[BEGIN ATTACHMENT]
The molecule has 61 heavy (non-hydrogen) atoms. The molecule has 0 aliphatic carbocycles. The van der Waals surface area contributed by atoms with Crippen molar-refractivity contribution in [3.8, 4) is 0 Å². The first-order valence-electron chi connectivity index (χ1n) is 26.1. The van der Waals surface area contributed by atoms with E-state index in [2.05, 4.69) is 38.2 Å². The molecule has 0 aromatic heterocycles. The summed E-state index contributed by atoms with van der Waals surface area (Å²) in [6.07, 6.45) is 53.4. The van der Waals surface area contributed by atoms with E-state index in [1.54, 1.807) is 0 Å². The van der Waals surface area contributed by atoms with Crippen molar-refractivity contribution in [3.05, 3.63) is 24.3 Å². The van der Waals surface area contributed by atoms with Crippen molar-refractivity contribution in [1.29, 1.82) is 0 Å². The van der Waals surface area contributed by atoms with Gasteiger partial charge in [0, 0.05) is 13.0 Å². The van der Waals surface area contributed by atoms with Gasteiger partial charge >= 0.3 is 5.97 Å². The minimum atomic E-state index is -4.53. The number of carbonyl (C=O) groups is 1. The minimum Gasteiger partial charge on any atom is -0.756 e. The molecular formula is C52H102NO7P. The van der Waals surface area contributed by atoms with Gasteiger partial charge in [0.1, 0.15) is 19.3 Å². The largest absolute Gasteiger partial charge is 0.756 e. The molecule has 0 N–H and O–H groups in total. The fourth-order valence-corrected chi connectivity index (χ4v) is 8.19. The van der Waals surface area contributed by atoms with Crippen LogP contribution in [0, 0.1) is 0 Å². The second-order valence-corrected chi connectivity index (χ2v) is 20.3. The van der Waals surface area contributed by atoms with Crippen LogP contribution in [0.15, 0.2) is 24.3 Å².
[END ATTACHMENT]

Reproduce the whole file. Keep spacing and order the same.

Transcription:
The molecule has 61 heavy (non-hydrogen) atoms. The molecule has 0 aliphatic carbocycles. The van der Waals surface area contributed by atoms with Crippen molar-refractivity contribution in [3.8, 4) is 0 Å². The first-order valence-electron chi connectivity index (χ1n) is 26.1. The van der Waals surface area contributed by atoms with E-state index in [2.05, 4.69) is 38.2 Å². The molecule has 0 aromatic heterocycles. The summed E-state index contributed by atoms with van der Waals surface area (Å²) in [6.07, 6.45) is 53.4. The van der Waals surface area contributed by atoms with E-state index in [1.54, 1.807) is 0 Å². The van der Waals surface area contributed by atoms with Crippen molar-refractivity contribution in [3.05, 3.63) is 24.3 Å². The van der Waals surface area contributed by atoms with Crippen molar-refractivity contribution in [1.29, 1.82) is 0 Å². The van der Waals surface area contributed by atoms with Gasteiger partial charge in [0, 0.05) is 13.0 Å². The van der Waals surface area contributed by atoms with Gasteiger partial charge >= 0.3 is 5.97 Å². The minimum atomic E-state index is -4.53. The number of carbonyl (C=O) groups is 1. The minimum Gasteiger partial charge on any atom is -0.756 e. The molecular formula is C52H102NO7P. The van der Waals surface area contributed by atoms with Gasteiger partial charge in [0.1, 0.15) is 19.3 Å². The largest absolute Gasteiger partial charge is 0.756 e. The molecule has 0 N–H and O–H groups in total. The fourth-order valence-corrected chi connectivity index (χ4v) is 8.19. The van der Waals surface area contributed by atoms with Crippen LogP contribution in [0, 0.1) is 0 Å². The second-order valence-corrected chi connectivity index (χ2v) is 20.3. The van der Waals surface area contributed by atoms with Crippen LogP contribution in [0.15, 0.2) is 24.3 Å².